Environmental consciousness here runs deep; it’s woven into the very foundations of the resort. The past year has seen every hospitality brand grasping for paper straws in order to rebrand as “sustainable,” but this InterContinental goes a few steps further with solar panels, metal- and glass-crushing capabilities, sewage plants and organic composting. During my stay, the tangible eco-choices are endless: among the six dining outlets is the interactive sea-to-table Fish Market where you can catch your own live, local seafood; the naturally lit overwater spa hosts a Traditional Chinese Medicine practitioner with a stock of organic herbal medicine; like all rooms, our spacious beach villa offers glass bottles filled with drinking water treated from the resort’s desalination plant; in our semi-outdoor rainfall shower, soap and other amenities come in reusable bottles, and the toothbrushes made of woodchips and grains can actually be replanted and will decompose easily. Any plastics used in-house are donated to Parley Maldives, an environmental program that intercepts and recycles any plastic waste into new materials, like biodegradable thread and upcycled shoes.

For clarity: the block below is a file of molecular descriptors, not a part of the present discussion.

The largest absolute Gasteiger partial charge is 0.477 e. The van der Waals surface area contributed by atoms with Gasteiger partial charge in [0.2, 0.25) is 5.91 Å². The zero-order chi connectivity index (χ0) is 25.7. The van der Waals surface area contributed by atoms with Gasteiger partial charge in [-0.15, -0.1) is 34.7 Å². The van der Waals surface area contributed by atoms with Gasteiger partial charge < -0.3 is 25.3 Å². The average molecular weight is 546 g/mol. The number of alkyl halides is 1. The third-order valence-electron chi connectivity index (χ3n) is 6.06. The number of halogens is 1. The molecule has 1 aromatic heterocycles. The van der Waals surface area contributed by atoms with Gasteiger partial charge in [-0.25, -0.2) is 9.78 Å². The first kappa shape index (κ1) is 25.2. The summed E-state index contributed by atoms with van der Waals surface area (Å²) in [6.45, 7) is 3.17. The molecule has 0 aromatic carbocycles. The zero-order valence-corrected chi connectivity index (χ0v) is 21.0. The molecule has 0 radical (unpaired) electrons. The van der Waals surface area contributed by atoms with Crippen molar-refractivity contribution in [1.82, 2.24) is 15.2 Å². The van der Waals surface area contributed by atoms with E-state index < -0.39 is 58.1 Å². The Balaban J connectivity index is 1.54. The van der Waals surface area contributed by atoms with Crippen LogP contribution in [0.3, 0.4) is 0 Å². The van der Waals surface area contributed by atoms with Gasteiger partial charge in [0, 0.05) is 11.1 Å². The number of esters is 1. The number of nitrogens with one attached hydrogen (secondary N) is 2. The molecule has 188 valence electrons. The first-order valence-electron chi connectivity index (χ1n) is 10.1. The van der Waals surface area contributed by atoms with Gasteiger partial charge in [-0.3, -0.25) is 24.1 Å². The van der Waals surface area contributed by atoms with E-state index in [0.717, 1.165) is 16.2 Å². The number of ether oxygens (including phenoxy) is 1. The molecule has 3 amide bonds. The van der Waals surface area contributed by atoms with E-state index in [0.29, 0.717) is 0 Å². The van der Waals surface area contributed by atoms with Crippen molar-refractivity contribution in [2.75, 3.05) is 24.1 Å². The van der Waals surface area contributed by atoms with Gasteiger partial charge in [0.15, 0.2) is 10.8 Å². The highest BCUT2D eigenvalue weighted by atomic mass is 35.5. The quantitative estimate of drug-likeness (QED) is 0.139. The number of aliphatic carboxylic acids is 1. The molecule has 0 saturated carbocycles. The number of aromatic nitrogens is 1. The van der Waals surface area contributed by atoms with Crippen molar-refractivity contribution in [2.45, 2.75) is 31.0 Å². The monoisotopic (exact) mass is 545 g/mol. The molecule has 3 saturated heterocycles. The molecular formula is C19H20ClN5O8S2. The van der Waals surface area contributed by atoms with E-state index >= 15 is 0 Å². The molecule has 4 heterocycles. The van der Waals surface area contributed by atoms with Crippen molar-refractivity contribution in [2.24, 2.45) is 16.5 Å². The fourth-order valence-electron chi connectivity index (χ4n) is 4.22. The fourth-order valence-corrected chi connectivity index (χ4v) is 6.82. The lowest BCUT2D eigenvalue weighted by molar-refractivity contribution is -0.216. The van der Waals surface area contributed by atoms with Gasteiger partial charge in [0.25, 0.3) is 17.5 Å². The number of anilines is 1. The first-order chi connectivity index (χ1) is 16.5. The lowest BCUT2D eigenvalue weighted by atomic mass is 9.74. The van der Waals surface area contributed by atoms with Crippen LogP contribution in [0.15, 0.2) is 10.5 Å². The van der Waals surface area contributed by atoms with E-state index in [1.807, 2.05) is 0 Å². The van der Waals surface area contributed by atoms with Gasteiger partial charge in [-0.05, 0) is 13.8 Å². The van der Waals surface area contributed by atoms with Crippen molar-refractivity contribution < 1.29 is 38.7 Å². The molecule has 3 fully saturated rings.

“We have a huge responsibility to set a new gold standard for the brand and celebrate its legacy,” says general manager Stefan Huemer. “This means protecting an incredible part of the world so that our guests and future generations can enjoy it in the same way—with complete peace of mind.”
As I do a final snorkel around the back reef that sits underneath the spa huts, I spot only a few damaged corals from the resort’s recent development. Maria tells me that the reef here has recovered quickly, and that thanks to proactive protective measures used during construction, its impact was minimized from the outset. Emma agrees that success can only come from working together: “Everything in the ocean is connected. You can’t have healthy manta populations without a healthy reef. Everything is dependent on each other. We have to play our part.”
maldives.intercontinental.com; doubles from US$1,250.